15. 15. Educating the Management and Tenants <ul><li>Be fully insured </li></ul><ul><li>Keep property in a bank vault </li></ul><ul><li>Call the fire department immediately if a fire or gas leak is suspected </li></ul><ul><li>In a fire, evacuate immediately, even if the fire seems inconsequential </li></ul>11
  16. 16. Parking <ul><li>Space is generally limited </li></ul><ul><li>Need minimum of 20 feet of clear width, proper turning radii, red striping of curbs, and signage </li></ul><ul><li>Illegal parking must be eliminated </li></ul>11
  17. 17. Building Location <ul><li>Map drill </li></ul><ul><li>Drill identifies gullies and fences </li></ul><ul><li>Building owners should be encouraged to provide lettering and numbering on buildings </li></ul>11
  18. 18. Gas Service <ul><li>Provides special hazards </li></ul><ul><li>Layout usually done with little thought for fire fighters </li></ul><ul><li>Meters are grouped together and represent a substantial weight </li></ul><ul><li>Case example: Gas hangers giving way </li></ul><ul><li>Case example: Single large gas tank had its regulator fail </li></ul>11
  19. 19. Water Supply <ul><li>Hydrants often on private mains </li></ul><ul><li>Should be checked periodically </li></ul><ul><li>Older complexes often have undersized mains </li></ul><ul><li>Have the owner conduct a flow test </li></ul>11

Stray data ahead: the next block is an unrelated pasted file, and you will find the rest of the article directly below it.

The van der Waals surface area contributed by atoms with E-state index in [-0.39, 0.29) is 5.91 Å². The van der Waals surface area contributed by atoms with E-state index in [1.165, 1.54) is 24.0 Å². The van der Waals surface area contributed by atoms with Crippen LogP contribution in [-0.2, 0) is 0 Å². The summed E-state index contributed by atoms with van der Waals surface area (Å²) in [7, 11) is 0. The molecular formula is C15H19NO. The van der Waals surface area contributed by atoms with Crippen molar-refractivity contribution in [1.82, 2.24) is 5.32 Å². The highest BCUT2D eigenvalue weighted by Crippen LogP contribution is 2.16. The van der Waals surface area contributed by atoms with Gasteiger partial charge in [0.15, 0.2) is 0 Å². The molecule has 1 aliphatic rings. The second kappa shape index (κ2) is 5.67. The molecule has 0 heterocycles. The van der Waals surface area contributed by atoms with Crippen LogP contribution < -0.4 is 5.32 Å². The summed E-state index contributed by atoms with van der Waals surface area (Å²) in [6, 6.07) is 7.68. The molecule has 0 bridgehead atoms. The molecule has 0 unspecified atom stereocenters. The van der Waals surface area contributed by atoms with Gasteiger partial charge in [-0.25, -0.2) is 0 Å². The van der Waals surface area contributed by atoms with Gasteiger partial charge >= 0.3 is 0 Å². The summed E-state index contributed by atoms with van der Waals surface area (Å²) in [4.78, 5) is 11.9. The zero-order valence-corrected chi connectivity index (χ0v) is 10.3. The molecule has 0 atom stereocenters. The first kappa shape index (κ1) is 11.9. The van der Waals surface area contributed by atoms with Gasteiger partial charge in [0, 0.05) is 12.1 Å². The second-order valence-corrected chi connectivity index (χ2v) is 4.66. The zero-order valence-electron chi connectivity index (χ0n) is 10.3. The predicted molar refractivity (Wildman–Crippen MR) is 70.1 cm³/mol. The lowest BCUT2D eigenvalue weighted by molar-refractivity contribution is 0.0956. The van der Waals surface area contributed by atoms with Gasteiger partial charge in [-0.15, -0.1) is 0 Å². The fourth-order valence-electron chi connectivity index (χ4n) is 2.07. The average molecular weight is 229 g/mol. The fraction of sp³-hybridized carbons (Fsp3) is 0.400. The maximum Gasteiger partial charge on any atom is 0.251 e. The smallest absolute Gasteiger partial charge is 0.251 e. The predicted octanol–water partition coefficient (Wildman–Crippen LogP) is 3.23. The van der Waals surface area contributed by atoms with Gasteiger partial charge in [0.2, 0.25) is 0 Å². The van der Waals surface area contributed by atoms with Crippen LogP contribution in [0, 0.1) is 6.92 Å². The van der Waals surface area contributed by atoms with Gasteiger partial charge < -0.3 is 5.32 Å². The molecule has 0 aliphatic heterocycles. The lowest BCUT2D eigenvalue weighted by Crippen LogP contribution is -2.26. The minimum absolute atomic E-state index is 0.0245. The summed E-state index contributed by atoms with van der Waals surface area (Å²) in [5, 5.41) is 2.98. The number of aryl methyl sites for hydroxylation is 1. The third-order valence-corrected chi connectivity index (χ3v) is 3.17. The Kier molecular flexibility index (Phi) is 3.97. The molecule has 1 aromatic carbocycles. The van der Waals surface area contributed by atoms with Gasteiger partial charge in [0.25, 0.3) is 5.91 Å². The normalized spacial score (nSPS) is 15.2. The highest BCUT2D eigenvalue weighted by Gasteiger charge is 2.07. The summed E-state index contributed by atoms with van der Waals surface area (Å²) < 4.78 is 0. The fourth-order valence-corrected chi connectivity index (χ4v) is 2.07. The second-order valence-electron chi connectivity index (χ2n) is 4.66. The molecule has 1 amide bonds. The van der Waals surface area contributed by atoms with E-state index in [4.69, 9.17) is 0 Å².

20. 20. Protected Combustible Construction <ul><li>Fire-rated gypsum board sheathing or shell of the structure prevents the spread of fires </li></ul><ul><li>Does not yield heat when burned in pure oxygen </li></ul><ul><li>Gypsum has excellent fire protection characteristics </li></ul>11
  21. 21. Effect of Fire on Gypsum Board <ul><li>Calcination occurs when gypsum board is heated by fire </li></ul><ul><li>This process appears to be irreversible </li></ul><ul><li>Removing all burned gypsum board makes the most sense </li></ul>11
  22. 22. Fire Rating of Gypsum Board (1 of 2) <ul><li>National Fire Protection Association (NFPA) 251/American Society of Testing and Materials (ASTM) E119 fire-resistance test </li></ul><ul><li>Rating of gypsum board cannot be separated from the test structure of which it was a part </li></ul>11
  23. 23. Fire Rating of Gypsum Board (2 of 2) <ul><li>Underwriters Laboratory (UL) warns that its rating is not assigned to individual components </li></ul>11
  24. 24. Gypsum Board Installation —Deficiencies <ul><li>Gypsum board commonly is nailed up over voids with a large or even infinite air supply behind it; ample air exists to fuel fires </li></ul><ul><li>Nail heads not properly cemented over </li></ul><ul><li>Joints not properly taped </li></ul>11
  25. 25. Protective Sheathing <ul><li>Protects the combustible structure from a fire in the contents </li></ul><ul><li>A single hole can cause disaster </li></ul><ul><li>Any penetration allows the fire to spread to the structure, thus converting a contents fire to a structural fire </li></ul>11
  26. 26. Penetrations (1 of 2) <ul><li>Failure to close the gypsum sheath around utilities </li></ul><ul><li>Failure to install the gypsum sheath behind the bathtub </li></ul><ul><li>Thin wood door casings are the only sheaths </li></ul>11
  27. 27. Penetrations (2 of 2) <ul><li>Fire can ride the ventilation air flow in attics </li></ul><ul><li>Floors are easily penetrated downward by a fire with today’s fuels </li></ul><ul><li>Dangerous, hidden voids are prevalent in the rehabilitation of older buildings </li></ul>11